Thought I would share this with you guys, I thought it was pretty neat hehe
|It's a sad fact of life: PCs get old, become obsolete, and you have to buy a new one. Instead of throwing your old one away, turn it into a snazzy aquarium fit for a geek with this guide from DIY web site Instructables.|
There are a lot of materials involved in this one, but you can go as big or small as you want with it as wellâ€"you don't have to have every piece listed. The bare essentialls are a KraftyBlok from Hobby Lobby, as well as a drill, some wood, a saw to cut it with, some paint to make it look all pretty, and any aquarium fixings you want (such as colorful rocks). Optionally, you can also add things like a feeding tube, air pump, and a light for the inside. The feeding tube is merely for convenience, since it's easy to get to the tank any time you want, and the air pump may not be needed depending on what type of fish you have (some people like to use air pumps in Betta tanks, but they are not necessary since Bettas generally live in stagnant watersâ€"you will have to clean the tank a bit more often, but again, it's easy to get to). If you want to go really big, this instructable even explains how to build it so that the PC still works, and that some of the electronics are powered by the PC's power supply.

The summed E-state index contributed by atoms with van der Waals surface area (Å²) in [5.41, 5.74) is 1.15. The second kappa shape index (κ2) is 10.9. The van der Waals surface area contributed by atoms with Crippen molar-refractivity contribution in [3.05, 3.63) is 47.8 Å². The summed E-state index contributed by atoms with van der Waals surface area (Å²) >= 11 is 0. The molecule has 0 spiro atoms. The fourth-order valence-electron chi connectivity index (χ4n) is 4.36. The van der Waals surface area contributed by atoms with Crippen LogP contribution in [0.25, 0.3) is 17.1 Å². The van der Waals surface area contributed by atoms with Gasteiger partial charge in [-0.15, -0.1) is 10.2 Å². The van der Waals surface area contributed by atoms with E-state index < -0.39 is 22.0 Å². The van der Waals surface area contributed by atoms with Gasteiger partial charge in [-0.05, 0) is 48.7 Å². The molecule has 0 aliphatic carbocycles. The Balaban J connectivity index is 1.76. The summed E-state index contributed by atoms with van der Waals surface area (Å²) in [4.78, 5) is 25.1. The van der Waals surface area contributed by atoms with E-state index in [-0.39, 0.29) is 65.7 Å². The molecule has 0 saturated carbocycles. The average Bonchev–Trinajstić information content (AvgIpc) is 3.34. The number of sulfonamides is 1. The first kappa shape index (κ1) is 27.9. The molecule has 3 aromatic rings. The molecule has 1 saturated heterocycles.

"But Lifehacker," I can already hear some of you exclaiming, "Putting all that electricity near a tank of water sounds super dangerous." You'd be rightâ€"100 volts of electricity and a tank full of water aren't exactly a match made in heaven. If you want to go for it, you'll need a lot more experience, materials, and guts, and we recommend you follow all of his instructions closely and read all the associated warnings. However, as far as the actual aquarium is concerned, none of the electronics are at all necessaryâ€"sure, the old motherboard you probably won't use still looks cool in there, but you can go ahead and take the power supply out and still have a fully functioning aquarium. Even if you did want a pump and a light inside, you could easily do it the way you would with any other fish tank and just plug it directly into the wall, thus keeping all exposed wires and sockets away from the water and your beloved fish friend. So, while this is certainly an interesting thing to see, your version doesn't need to be nearly as dangerous or as complicatedâ€"and your fish will probably thank you. Hit the link for the full instructable.